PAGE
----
The caterpillar of the Red Sword-grass  can be seen feeding on sedge (Carex) behind the wing of the illustrated moth.  The species count is now 426.

16 October 2017 - Turnips and Mangel-wurzles

Turnip Moth (Agrotis segetum)
I have only seen the Turnip Moth once before and that was at Bottengoms Farm (on the Suffolk / Essex border) when Ronald Blythe kindly invited me to trap in his garden.  I had hoped to be able to show him how many different species there were floating through the foliage and perhaps peering in through the windows at night.  The night was cooler than one would have wished but there were just enough species to show there were many about which he (and I) knew nothing.  One was a Turnip Moth.  The scientific name can be broken down to 'grassland countryman' (Agrotis) and 'field where a crop is grown' (segetum).  This reveals the true nature of the caterpillar which will munch through turnips and mangel-wurzles at considerable speed.

I assumed the moth photographed (above and below) at Shandy Hall was a Sword-grass as the wings seemed to enfold the thorax like chocolate.  But it didn't look like either of the sword-grass moths that have been identified here already.  Could it be a Pearly Underwing (Peridroma saucia) ? Possibly, but that moth is not common and yet 'may appear almost anywhere' - according to the Field Guide.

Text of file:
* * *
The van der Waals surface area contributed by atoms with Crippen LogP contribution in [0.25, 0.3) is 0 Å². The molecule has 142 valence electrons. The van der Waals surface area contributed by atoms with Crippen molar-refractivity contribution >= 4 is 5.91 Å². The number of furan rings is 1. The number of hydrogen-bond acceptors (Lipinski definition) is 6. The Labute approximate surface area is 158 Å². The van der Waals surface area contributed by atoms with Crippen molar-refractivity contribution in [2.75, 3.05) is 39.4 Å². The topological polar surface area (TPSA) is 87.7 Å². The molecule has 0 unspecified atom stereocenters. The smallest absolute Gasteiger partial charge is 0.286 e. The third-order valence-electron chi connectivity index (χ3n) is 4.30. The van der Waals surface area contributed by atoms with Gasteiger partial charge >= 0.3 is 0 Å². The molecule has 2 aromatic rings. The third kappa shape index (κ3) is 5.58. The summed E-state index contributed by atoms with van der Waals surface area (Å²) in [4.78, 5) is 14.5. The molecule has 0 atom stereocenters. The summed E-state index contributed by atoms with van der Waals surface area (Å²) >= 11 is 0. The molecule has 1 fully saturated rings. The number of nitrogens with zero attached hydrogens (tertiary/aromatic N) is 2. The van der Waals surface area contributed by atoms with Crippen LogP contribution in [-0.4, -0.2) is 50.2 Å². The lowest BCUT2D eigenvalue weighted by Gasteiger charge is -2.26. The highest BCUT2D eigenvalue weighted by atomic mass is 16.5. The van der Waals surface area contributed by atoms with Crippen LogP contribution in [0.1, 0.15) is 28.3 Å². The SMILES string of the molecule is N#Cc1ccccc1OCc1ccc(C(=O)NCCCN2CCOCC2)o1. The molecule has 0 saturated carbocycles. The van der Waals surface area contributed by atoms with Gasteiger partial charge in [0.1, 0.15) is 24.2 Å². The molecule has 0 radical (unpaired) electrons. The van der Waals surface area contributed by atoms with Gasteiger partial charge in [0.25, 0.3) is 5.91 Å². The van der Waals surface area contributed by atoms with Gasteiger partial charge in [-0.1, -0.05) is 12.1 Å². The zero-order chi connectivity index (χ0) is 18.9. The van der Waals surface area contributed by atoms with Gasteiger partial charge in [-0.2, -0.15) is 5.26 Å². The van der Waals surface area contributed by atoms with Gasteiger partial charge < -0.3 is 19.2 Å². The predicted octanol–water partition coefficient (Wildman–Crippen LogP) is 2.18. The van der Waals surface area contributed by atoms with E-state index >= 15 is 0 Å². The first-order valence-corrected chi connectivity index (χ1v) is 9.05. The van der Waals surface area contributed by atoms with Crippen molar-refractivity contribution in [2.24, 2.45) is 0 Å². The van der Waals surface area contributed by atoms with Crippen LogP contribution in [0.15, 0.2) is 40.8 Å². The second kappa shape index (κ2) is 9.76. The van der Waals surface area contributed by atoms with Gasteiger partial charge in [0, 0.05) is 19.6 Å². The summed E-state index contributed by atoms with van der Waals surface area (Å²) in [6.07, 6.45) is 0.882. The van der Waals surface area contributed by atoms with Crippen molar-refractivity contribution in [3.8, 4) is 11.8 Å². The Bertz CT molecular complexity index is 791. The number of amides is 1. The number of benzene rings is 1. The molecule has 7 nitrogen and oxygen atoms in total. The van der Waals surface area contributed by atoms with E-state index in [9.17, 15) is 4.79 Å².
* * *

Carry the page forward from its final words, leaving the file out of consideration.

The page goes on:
On consulting British Moths and their Transformations Humphreys and Westwood pub. 1843 the following description was found : 

'This variable insect measures from 1½ to nearly 2 inches in the expanse of the fore wings, which are of a brown colour, very inconstant in its hue, sometimes being nearly black, and considerably irrorated with darker shades; near the base of the wing are several indistinct  irregular darker fasciae, one of which runs more distinctly across the wing at the base of the spear-shaped stigma; the basal stigma is oval and rather small, circled with a dark line; the ear-shaped one is large and dusky, and followed by a double undulated fascia across the wing, and the margin is marked with a row of small semi-oval black spots.' 

Turnip Moth (above)
And there (above) is what has been described so carefully.  Mr Fletcher revealed the true identity so I can be sure it is correct and that we have now recorded 425 species 

Turnip Moth (illustration)
The illustration shows (Agrotis segetum) but the name is listed as Common Dart.